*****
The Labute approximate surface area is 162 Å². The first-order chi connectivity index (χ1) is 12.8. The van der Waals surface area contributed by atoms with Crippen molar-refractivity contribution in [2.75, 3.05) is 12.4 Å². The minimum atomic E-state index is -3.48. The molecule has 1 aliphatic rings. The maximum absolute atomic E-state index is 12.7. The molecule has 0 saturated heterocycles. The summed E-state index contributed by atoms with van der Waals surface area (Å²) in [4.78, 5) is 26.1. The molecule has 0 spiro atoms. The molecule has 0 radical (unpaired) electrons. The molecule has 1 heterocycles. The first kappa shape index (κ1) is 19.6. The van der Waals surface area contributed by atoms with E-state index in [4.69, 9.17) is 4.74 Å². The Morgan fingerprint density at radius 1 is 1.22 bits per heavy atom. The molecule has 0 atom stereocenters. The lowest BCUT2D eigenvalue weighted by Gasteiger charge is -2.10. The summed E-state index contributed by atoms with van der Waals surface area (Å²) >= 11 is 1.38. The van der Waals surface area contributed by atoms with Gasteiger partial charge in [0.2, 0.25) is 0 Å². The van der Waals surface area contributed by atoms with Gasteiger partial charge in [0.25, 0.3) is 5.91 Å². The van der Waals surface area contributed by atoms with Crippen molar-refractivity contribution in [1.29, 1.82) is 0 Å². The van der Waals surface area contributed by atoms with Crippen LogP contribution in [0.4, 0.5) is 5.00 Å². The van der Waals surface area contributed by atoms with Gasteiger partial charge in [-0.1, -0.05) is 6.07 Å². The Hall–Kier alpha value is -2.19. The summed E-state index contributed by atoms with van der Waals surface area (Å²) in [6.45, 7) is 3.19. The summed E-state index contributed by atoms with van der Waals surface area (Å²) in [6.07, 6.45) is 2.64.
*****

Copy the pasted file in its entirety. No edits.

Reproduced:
The Labute approximate surface area is 162 Å². The first-order chi connectivity index (χ1) is 12.8. The van der Waals surface area contributed by atoms with Crippen molar-refractivity contribution in [2.75, 3.05) is 12.4 Å². The minimum atomic E-state index is -3.48. The molecule has 1 aliphatic rings. The maximum absolute atomic E-state index is 12.7. The molecule has 0 saturated heterocycles. The summed E-state index contributed by atoms with van der Waals surface area (Å²) in [4.78, 5) is 26.1. The molecule has 0 spiro atoms. The molecule has 0 radical (unpaired) electrons. The molecule has 1 heterocycles. The first kappa shape index (κ1) is 19.6. The van der Waals surface area contributed by atoms with E-state index in [4.69, 9.17) is 4.74 Å². The Morgan fingerprint density at radius 1 is 1.22 bits per heavy atom. The molecule has 0 atom stereocenters. The lowest BCUT2D eigenvalue weighted by Gasteiger charge is -2.10. The summed E-state index contributed by atoms with van der Waals surface area (Å²) >= 11 is 1.38. The van der Waals surface area contributed by atoms with Gasteiger partial charge in [0.2, 0.25) is 0 Å². The van der Waals surface area contributed by atoms with Gasteiger partial charge in [0.25, 0.3) is 5.91 Å². The van der Waals surface area contributed by atoms with Crippen molar-refractivity contribution in [1.29, 1.82) is 0 Å². The van der Waals surface area contributed by atoms with Crippen LogP contribution in [0.4, 0.5) is 5.00 Å². The van der Waals surface area contributed by atoms with Gasteiger partial charge in [-0.1, -0.05) is 6.07 Å². The Hall–Kier alpha value is -2.19. The summed E-state index contributed by atoms with van der Waals surface area (Å²) in [6.45, 7) is 3.19. The summed E-state index contributed by atoms with van der Waals surface area (Å²) in [6.07, 6.45) is 2.64.